When you see the area from outside, you can’t believe there are deep caves right below you ! Everything seems quite and dry until you purchase your entry tickets and proceed to the mouth of the caves. it was simply awesome. There are three entry points to the cave and this is the one opened for public.
After descending through few staircases you will reach the main chamber. Just look up and there is a half elliptical patch of clear soothing blue sky. But still we didn’t know a monster is waiting for us; they call it humidity. ‘Lose 2kg in 2 hours!’ yes the best advertisement of the cave came from a fellow mate .
There are different ornamental formations on the wall of main chamber, created by deposition of mineralized solution through years. Along with the formations there are deep scratches and pit holes visible on the cave wall, created by the flow of water. After the main chamber there is the Dhyan Mandir, a hall with single entrance and exit.
Belum Caves are geologically and historically important caves. There are indications that Jains and Buddhists monks occupied these caves centuries ago. Many Buddhists relics were found inside the caves. These relics are now housed in Museum at Ananthapur.
Places In Belum Caves
- pillidwaram — pillidwaram means cats gate. It is a natural arch of stalactites formed in the shape of a lion’s head;
- Kotilingalu Chamber – This section contains stalactite formations which are akin to shiva lingams. This section has thousands of such stalactite giving it a surrealistic look. It has one huge pillar formed due to stalactite and stalagmite joining together.
- Patalaganga – It is a small perennial stream which disappears into the depths of the earth. This stream flows from the southeast to northwest. It disappears and is believed to be heading towards a well at the Belum village, located 2 km away from the caves.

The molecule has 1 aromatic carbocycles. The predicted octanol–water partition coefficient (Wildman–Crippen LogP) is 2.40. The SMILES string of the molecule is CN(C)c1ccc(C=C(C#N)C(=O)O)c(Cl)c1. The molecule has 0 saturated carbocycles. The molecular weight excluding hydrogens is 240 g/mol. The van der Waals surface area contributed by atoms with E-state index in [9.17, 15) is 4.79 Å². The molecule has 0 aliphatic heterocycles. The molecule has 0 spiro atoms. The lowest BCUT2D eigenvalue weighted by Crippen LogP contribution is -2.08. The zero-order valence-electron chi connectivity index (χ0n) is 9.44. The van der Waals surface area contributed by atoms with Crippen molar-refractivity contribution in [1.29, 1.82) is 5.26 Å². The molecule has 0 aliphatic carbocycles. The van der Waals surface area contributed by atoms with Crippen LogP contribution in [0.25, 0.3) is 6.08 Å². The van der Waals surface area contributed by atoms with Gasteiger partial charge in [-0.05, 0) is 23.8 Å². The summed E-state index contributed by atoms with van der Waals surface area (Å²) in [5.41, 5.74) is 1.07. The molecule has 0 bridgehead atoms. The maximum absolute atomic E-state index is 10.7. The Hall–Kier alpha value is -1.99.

- Saptasvarala Guha or Musical Chamber – Saptasvarala Guha means chamber of seven notes. The stalactite formations in this chamber reproduce musical sounds when these are struck with a wooden stick or knuckles.
- Dhyan Mandir or Meditation Hall – This section is near to the entrance. An interesting formation at Meditation hall looks like a bed with pillow to recline. The local legend has it that in ancient times many sages used to live here. This section was used by Buddhist Monks. Many relics of Buddhist period were found here which are now housed in museum at Ananthapur.
- Thousand Hoods – This section has amazing stalactite formations shaped like hood of Cobra. The stalactite formations on the ceiling looks as if thousands of cobras have opened their hoods.
- Banyan Tree Hall – This section has a huge pillar with stalactites hanging from the ceiling. This gives a look of Banyan Tree with its aerial roots when seen from below. The locals call it “Voodalamari” since it looks like a Banyan Tree with its aerial roots hanging from the branches.
- Mandapam – This is a huge area inside the cave with magnificent stalactite structures on the sides giving it a look of a hall with pillars.
None of the pictures in google nor did the blogs i read on the net seemed to have captured their real beauty .